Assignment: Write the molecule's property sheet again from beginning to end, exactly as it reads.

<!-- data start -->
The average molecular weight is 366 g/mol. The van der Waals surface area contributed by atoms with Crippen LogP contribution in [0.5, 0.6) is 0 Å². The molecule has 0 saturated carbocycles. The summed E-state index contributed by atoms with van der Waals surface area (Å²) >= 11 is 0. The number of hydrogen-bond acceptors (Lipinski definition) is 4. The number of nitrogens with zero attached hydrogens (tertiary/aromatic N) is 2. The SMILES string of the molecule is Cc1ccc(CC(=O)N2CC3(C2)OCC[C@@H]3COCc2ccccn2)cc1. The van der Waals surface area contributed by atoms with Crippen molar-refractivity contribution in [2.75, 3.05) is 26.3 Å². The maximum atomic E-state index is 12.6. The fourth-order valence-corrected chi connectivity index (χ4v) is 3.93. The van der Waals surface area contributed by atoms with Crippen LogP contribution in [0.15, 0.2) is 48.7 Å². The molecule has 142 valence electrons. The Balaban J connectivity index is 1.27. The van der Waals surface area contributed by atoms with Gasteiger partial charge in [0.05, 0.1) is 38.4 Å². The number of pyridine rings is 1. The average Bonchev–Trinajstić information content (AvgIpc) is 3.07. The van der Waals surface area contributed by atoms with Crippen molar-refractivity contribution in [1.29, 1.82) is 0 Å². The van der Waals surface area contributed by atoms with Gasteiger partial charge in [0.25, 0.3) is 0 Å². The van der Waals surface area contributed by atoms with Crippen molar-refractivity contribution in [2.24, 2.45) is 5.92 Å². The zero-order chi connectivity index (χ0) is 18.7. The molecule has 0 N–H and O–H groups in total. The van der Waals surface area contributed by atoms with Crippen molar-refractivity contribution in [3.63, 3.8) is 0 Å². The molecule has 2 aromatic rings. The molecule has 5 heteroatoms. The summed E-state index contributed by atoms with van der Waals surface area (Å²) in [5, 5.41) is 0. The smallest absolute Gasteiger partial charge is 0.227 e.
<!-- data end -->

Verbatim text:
The average molecular weight is 366 g/mol. The van der Waals surface area contributed by atoms with Crippen LogP contribution in [0.5, 0.6) is 0 Å². The molecule has 0 saturated carbocycles. The summed E-state index contributed by atoms with van der Waals surface area (Å²) >= 11 is 0. The number of hydrogen-bond acceptors (Lipinski definition) is 4. The number of nitrogens with zero attached hydrogens (tertiary/aromatic N) is 2. The SMILES string of the molecule is Cc1ccc(CC(=O)N2CC3(C2)OCC[C@@H]3COCc2ccccn2)cc1. The van der Waals surface area contributed by atoms with Crippen molar-refractivity contribution in [2.75, 3.05) is 26.3 Å². The maximum atomic E-state index is 12.6. The fourth-order valence-corrected chi connectivity index (χ4v) is 3.93. The van der Waals surface area contributed by atoms with Crippen LogP contribution in [0.15, 0.2) is 48.7 Å². The molecule has 142 valence electrons. The Balaban J connectivity index is 1.27. The van der Waals surface area contributed by atoms with Gasteiger partial charge in [0.05, 0.1) is 38.4 Å². The number of pyridine rings is 1. The average Bonchev–Trinajstić information content (AvgIpc) is 3.07. The van der Waals surface area contributed by atoms with Crippen molar-refractivity contribution in [1.29, 1.82) is 0 Å². The van der Waals surface area contributed by atoms with Gasteiger partial charge in [0.25, 0.3) is 0 Å². The van der Waals surface area contributed by atoms with Crippen molar-refractivity contribution in [2.24, 2.45) is 5.92 Å². The zero-order chi connectivity index (χ0) is 18.7. The molecule has 0 N–H and O–H groups in total. The van der Waals surface area contributed by atoms with Crippen molar-refractivity contribution in [3.63, 3.8) is 0 Å². The molecule has 2 aromatic rings. The molecule has 5 heteroatoms. The summed E-state index contributed by atoms with van der Waals surface area (Å²) in [5, 5.41) is 0. The smallest absolute Gasteiger partial charge is 0.227 e.